- In 2017, American Indian and Alaska Native adults were nearly 3 times more likely to have diabetes compared to white adults — and 2.5 more times likely to die from it.
- Compared to any other racial or ethnic group, Black Americans continue to have the highest mortality rate for all cancers combined.
Source: Center for American Progress
These are just a few of the many statistics that highlight the very real problem of racial health disparities in the US. While no solution can fully address this problem on its own, one has recently made its way to the forefront of the healthcare system — diversity in the healthcare workforce.
Many studies point to the fact that when healthcare professionals look like their patients, it enhances the quality of care for patients and the overall health status of community members — many of whom are impacted by health disparities.
The case for diversity in healthcare is airtight. And it’s exactly why healthcare organizations around the country are stepping up their Diversity, Equity, and Inclusion (DE&I) efforts, including hiring, retaining, and promoting a diverse staff.
The problem is — talking the talk and walking the walk are two different things. And unfortunately, too many organizations are all talk.
- Nearly 90% of all hospital CEOs were white — even though just 60% of the population was white.
- Just 5% of physicians were Black — despite nearly 13% of the population being Black.
Sources: American College of Healthcare Executives, Association of American Medical Colleges, US Census Bureau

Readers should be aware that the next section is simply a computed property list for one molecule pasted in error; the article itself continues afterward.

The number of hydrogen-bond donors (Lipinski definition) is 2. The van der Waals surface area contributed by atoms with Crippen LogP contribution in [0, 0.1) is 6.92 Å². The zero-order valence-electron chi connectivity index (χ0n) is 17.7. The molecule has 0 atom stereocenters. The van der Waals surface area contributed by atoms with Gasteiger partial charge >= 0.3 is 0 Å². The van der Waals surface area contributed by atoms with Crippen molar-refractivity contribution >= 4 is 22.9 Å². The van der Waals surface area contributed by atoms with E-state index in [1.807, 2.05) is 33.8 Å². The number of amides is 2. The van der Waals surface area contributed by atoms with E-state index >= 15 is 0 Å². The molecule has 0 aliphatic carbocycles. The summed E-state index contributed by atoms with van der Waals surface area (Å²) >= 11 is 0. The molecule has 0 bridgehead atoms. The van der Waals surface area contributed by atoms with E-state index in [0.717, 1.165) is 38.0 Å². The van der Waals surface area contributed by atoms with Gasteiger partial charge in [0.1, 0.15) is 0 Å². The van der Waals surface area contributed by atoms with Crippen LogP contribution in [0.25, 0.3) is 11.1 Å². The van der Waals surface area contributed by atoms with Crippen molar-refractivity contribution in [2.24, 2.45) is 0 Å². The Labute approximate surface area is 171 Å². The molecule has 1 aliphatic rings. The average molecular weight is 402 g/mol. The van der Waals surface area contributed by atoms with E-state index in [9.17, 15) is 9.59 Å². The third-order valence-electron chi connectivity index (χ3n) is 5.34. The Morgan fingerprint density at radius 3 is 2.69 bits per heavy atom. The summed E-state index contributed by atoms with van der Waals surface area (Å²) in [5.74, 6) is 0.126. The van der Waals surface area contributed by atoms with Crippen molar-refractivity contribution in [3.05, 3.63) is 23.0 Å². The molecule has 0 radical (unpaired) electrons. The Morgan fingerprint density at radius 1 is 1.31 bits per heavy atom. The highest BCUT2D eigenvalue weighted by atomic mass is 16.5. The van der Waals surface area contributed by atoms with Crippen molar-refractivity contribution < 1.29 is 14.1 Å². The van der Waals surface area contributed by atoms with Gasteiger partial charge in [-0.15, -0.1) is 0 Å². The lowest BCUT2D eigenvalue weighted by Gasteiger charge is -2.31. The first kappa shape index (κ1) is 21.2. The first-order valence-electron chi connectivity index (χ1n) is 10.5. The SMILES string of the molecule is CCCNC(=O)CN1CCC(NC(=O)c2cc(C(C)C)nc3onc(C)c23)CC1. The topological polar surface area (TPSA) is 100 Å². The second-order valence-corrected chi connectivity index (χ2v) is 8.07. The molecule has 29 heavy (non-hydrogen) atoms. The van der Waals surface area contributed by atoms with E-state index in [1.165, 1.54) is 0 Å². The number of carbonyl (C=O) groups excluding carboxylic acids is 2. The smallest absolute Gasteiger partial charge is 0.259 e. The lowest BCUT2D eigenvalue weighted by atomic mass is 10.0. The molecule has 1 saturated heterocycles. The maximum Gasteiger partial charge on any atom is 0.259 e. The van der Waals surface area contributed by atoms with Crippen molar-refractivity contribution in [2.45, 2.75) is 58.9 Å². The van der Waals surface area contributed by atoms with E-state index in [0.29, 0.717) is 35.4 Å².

With these disheartening statistics — and the fact that not much progress is being made — not all healthcare organizations can flaunt a diverse and inclusive healthcare workforce in good faith.
Unfortunately, many still do.
Being transparent about the diversity of your healthcare organization is key. But it’s also important not to be deceitful in the process, whether that’s in your marketing efforts, on your website, or in conversations with your community members.
As you amp up your DE&I efforts in your healthcare organization, here are 3 factors to keep in mind.
1. Actually Build A Diverse Healthcare Organization
Step one should be obvious, but just in case it’s not — everything starts with building a diverse workforce.
Our country is a diverse one, and it’s becoming even more so. In fact, according to projections from the US Census Bureau, patient populations will move to a majority-minority balance by 2045.
And yet, our healthcare system does not reflect that.
Now is the time to recruit, build, support, and retain a workforce that looks like and understands your patient population. When patients interact with clinical staff members who share their gender, race, ethnicity, or language, they’re more likely to build a strong rapport.
This leads to stronger interpersonal care, enhanced medical comprehension, and higher chances of sticking with follow-up appointments — all of which can help address health disparities.
2. Be Transparent About Where You Are
As a healthcare organization, it’s critical for you to come to a common understanding of your organizational values. Who you are, what you stand for, and what you believe in are key aspects of whether or not a patient will want to come to you for care.
If that includes a commitment to diversity and inclusion, make that known — within your organization, to your patients, within your community, and on your website.
At the same time, if you are not at a place where you can truly say you have a diverse workforce, don’t be dishonest.
For instance, don’t build a website using stock images that depict a diverse staff when that’s not the case. And don’t release statements of support that contain plenty of buzzwords but loads of empty promises. These actions are not only deceitful, but they are also misguiding for the patient experience.